Annie Li, pianist

Who or what inspired you to pursue a career in music and who or what have been the most important influences on your musical life and career?

I was eleven years old when I expressed my desire to become a pianist. I had recently changed teachers to the person who would become my most important musical influence in my adolescence, Lana Forman, who encouraged me to ‘hear’ the expressive potential in the music I played. It was eye-opening: I felt like I had stumbled upon a radiant world to which I had been oblivious up until that point, and I have not been able to look away since.

The professors with whom I studied in my post-secondary education have been instrumental in shaping my present musical identity. My undergraduate professor, Leslie De’Ath, nurtured my passion for contemporary music by encouraging my exploration of challenging repertoire and frequently introducing me to new scores. Douglas Finch, with whom I am currently studying, has been unrelentingly supportive in my work on Michael Finnissy’s ‘The History of Photography in Sound’, and has done much for me in terms of building my confidence, technique, and interpretative ability in performing a variety of contemporary piano works.

Lastly, Michael Finnissy’s music and thought has had significant impact on me, being a composer and intellectual whom I greatly admire.

What have been the greatest challenges of your career so far?

My greatest musical undertaking is my performance of Michael Finnissy’s ‘The History of Photography in Sound’ (1995-2001), a work for piano comprising of eleven sections and lasting five-and-a-half hours in total. I had the privilege of being coached by him over the course of a year, culminating in a performance of the complete work at Trinity Laban’s New Lights Festival in June 2019. The experience has been one of the most challenging, and most rewarding, of my musical journey, requiring the development of formidable mental and physical fortitude, perseverance, resilience and commitment in everyday practice, in the months leading up to, and in the moment of performance. The process involved constantly pushing myself beyond what I thought to be possible.

The lessons and insights I gained into making music during this time are just as significant as the ‘outcome’. I would say that the most important one, for me, is listening: intentional, active listening, to and beyond what is on the page. Trying to get in touch with the sound world and thoughts behind the notation instead of considering the music only as ink on paper. Michael’s writing holds an extraordinary range of expressive nuance and color, in both sound and silence: I am learning to listen to both.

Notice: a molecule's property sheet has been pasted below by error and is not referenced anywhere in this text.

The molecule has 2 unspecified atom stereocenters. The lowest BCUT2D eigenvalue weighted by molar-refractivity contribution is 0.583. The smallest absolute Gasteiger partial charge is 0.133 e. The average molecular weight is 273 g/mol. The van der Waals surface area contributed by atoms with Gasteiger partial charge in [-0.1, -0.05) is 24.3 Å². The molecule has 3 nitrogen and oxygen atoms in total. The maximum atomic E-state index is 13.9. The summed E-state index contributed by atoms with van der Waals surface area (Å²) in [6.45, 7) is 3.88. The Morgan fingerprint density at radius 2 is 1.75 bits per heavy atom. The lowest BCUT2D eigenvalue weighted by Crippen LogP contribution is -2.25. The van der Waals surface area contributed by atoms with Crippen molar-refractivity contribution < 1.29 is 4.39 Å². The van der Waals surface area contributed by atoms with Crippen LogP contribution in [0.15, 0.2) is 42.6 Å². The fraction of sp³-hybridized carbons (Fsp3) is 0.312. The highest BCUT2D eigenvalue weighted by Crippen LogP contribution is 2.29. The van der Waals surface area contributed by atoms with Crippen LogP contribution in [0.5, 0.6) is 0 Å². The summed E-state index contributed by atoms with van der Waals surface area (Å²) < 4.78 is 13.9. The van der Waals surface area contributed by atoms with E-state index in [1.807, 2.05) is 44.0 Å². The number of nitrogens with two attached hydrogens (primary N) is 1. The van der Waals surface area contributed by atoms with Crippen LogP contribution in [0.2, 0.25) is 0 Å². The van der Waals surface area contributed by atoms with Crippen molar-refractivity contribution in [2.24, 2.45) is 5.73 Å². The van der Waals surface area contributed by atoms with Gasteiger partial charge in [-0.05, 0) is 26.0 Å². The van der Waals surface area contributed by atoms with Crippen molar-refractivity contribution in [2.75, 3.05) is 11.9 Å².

Which particular works do you think you perform best?

I’m happy for you to be the judge of that.

What do you do off stage that provides inspiration on stage?

Nothing provides inspiration more effectively for me than a good rest before a performance.

Do you have a favourite concert venue to perform in and why?

I have really enjoyed my performances in Trinity Laban’s Peacock Room – I am quite partial to the Fazioli there!

What do you feel needs to be done to grow classical music audiences/listeners?

I don’t know much about the best ways to fill more seats in concert halls. However, I do believe in the power of music education, as my own appreciation of classical music was developed during my studies. Lessons should prioritize fostering a genuine love of the repertoire above getting ‘results’ in terms of conservatory exams. I have grown up with kids for whom music became nothing but a chore, a subject of daily arguments with pushy parents who want them to complete x number of levels in the conservatory. In the end, they reaped minimal benefits from lessons, which had become entangled with negative associations.

I think that children who are encouraged to be creative, and allowed to develop their own interpretation and thoughts will ultimately retain their love of music into adulthood.

As a musician, what is your definition of success?

That moment in performance when I manage to ‘connect.’

What do you consider to be the most important ideas and concepts to impart to aspiring musicians?

Nurturing an organic connection to music. That has been something which has kept me going in my most difficult of times.

Where would you like to be in 10 years’ time?

Still prioritizing what is important to me, I should hope – not sacrificing my values or convictions in order to take it easy. As for what I’ll be doing, I’m excited to find out! Maybe performing with one (or a few) robotic arms? Sample underwater volcanoes? Trying performance art on Mars? Actually, a combination of all of the above sounds fun….

What is your idea of perfect happiness?

Flying towards the sun, even as my wax wings melt.

Fifth Political Agenda, a new piece by Michael Finnissy written especially for Annie Li, receives its premiere on Thursday 10 July at Trinity’s Preludes to New Lights Festival 2021, a digital festival of composed and improvised contemporary piano and keyboard music performed and recorded in lockdown. Details of the full programme of events here


Pianist Annie Li is a post-graduate student at London’s Trinity-Laban Conservatoire of Music and Dance, studying with Douglas Finch.

 

Photo by Mahsa Salali

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